Safe and Sound

First State Bank

Hordville, NE
4
Star Rating
First State Bank is a Hordville, NE-based, FDIC-insured bank dating back to 1906. As of December 31, 2017, the bank had equity of $4.6 million on $45.1 million in assets.

Thanks to the work of 6 full-time employees, the bank has amassed loans and leases worth $38.6 million, including real estate loans of $16.8 million. The bank currently holds $29.9 million in deposits from U.S. customers.

Overall, Bankrate believes that, as of December 31, 2017, First State Bank exhibited a good condition, earning 4 out of 5 stars for safety and soundness. Keep reading for an analysis of how the bank did on the three major criteria Bankrate used to grade American banks.

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THE INSTITUTION'S SCORE

Capital Score

When it comes to measuring an an institution's financial resilience, capital is key. It works as a cushion against losses and provides protection for depositors when a bank is experiencing economic trouble. When looking at safety and soundness, more capital is preferred.

First State Bank received a score of 12 out of a possible 30 points on our test to measure the adequacy of a bank's capital, coming in below the national average of 13.13.

One widely used measure of this buffer is a bank's Tier 1 capital ratio. First State Bank's Tier 1 capital ratio was 11.79 percent, above the 6 percent level regulators consider adequate, but lower than the national average of 25.65 percent. The higher the capital ratio, the better the bank will be able to stand up to financial challenges.

Overall, First State Bank held equity amounting to 10.19 percent of its assets, which was lower than the national average of 12.03 percent.

Asset Quality Score

This test is intended to estimate how the bank's capitalization and allocated loan loss reserves could be affected by troubled assets, such as past-due mortgages.

Having large numbers of these types of assets suggests a bank may have to use capital to absorb losses, cutting down on its equity cushion. Many of those assets are also likely to be in non-accrual status and no longer earning interest for the bank, decreasing earnings and increasing the risk of a future failure.

On Bankrate's asset quality test, First State Bank scored 40 out of a possible 40 points, exceeding the national average of 37.49 points.

A helpful indicator of asset quality is the percentage of problem assets a bank holds compared to its total assets. As of December 31, 2017, none of First State Bank's loans were noncurrent -- in other words, they were more than 90 days past due or were in non-accrual status. That's below the national average of 1.01 percent.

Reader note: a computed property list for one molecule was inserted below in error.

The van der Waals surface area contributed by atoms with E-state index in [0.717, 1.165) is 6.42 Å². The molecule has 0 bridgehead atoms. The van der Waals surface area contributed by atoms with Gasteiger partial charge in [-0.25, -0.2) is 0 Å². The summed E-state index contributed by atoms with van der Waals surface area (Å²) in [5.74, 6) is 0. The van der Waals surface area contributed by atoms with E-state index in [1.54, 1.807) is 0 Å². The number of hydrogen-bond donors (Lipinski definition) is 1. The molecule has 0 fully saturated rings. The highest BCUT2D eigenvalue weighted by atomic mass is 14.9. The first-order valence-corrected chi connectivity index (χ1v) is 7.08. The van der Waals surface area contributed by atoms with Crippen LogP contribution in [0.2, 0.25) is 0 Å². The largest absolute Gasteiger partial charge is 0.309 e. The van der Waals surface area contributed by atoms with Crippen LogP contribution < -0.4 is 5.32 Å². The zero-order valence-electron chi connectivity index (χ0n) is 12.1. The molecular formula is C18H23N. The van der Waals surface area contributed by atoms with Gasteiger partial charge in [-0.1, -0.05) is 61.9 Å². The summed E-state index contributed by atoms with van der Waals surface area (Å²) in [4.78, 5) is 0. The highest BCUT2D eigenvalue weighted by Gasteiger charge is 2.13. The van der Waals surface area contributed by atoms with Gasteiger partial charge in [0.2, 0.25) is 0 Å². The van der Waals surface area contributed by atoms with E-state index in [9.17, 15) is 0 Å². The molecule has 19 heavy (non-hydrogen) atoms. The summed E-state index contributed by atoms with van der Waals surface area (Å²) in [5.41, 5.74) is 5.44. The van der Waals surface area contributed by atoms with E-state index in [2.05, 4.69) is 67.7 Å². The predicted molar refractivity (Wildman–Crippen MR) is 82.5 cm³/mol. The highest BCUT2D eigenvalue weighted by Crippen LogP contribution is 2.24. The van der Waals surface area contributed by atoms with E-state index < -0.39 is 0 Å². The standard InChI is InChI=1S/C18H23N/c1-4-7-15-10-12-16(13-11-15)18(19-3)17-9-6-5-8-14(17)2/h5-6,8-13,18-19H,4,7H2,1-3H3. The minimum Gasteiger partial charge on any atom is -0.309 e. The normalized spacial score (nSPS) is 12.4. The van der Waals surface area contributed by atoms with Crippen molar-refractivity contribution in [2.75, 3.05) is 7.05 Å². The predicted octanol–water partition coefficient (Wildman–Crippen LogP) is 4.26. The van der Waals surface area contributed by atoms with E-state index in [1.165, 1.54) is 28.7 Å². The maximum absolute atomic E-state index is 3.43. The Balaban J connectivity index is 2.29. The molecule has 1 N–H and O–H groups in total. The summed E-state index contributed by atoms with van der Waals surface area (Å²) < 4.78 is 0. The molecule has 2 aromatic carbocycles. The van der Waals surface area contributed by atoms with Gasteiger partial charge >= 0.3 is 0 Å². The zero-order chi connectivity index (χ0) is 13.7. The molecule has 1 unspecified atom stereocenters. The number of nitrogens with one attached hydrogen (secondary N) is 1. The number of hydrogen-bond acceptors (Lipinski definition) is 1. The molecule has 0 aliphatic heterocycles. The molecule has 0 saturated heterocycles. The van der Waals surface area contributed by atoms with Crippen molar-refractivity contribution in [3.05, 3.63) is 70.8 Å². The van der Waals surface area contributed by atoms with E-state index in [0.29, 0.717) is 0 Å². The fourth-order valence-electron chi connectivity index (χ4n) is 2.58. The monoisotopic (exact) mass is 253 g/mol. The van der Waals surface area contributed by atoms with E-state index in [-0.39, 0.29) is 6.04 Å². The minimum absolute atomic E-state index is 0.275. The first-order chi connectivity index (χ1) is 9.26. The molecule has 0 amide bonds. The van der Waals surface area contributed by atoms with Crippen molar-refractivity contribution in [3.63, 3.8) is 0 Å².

Banks maintain a reserve known as an "allowance for loan and lease losses" to deal with troubled assets . How large that reserve is can be a handy indicator when evaluating a bank's ability to manage troubled assets, especially when compared to the total amount of problem loans. Unfortunately, the FDIC did not provide information on First State Bank's loan loss allowance in its most recent filings.

Earnings score

A bank's ability to earn money affects its long-term survivability. Earnings may be retained by the bank, giving a boost to its capital buffer, or be used to deal with problematic loans, likely making the bank better prepared to withstand financial trouble. Conversely, losses reduce a bank's ability to do those things.

On Bankrate's earnings test, First State Bank scored 16 out of a possible 30, exceeding the national average of 15.12.

One widely used measure of a bank's earnings is return on equity, calculated by dividing net income (profit, essentially) by the total amount of equity. First State Bank's most recent annualized quarterly return on equity was 7.94 percent, below the national average of 8.10 percent.

The bank earned net income of $354,000 on total equity of $4.6 million for the twelve months ended December 31, 2017. The bank experienced an annualized return on average assets, or ROA, of 0.83 percent, below the 1 percent deemed satisfactory in accordance with industry standards and below the average for U.S. banks of 1.00 percent.

WHAT IS SAFE & SOUND?

Bankrate.com's Safe & Sound Ratings provide a star rating system to evaluate the current financial status of financial institutions. The information gathered about banks, credit unions and thrifts is updated as set forth in the Terms of Use of Safe & Sound Ratings and Reports. The Safe & Sound Ratings information is grouped by categories of banks, thrifts and credit unions.

Scoring methodology

Bankrate.com evaluates the financial condition of institutions and assigns a one- to five-star rating for each with five stars representing the highest rating. Institutions with satisfactory performance will generally receive a rating of three or more stars. The majority of institutions fall into the three- to four-star range. An institution with an "NR" rating may be too new to rate or may have limited the publicly available information in their regulatory filings. The "NR" is not an indication of financial strength or weakness. The Safe & Sound rating is believed to be reliable, but the information is not guaranteed. In addition, events since the information was collected may have altered the institution's financial condition.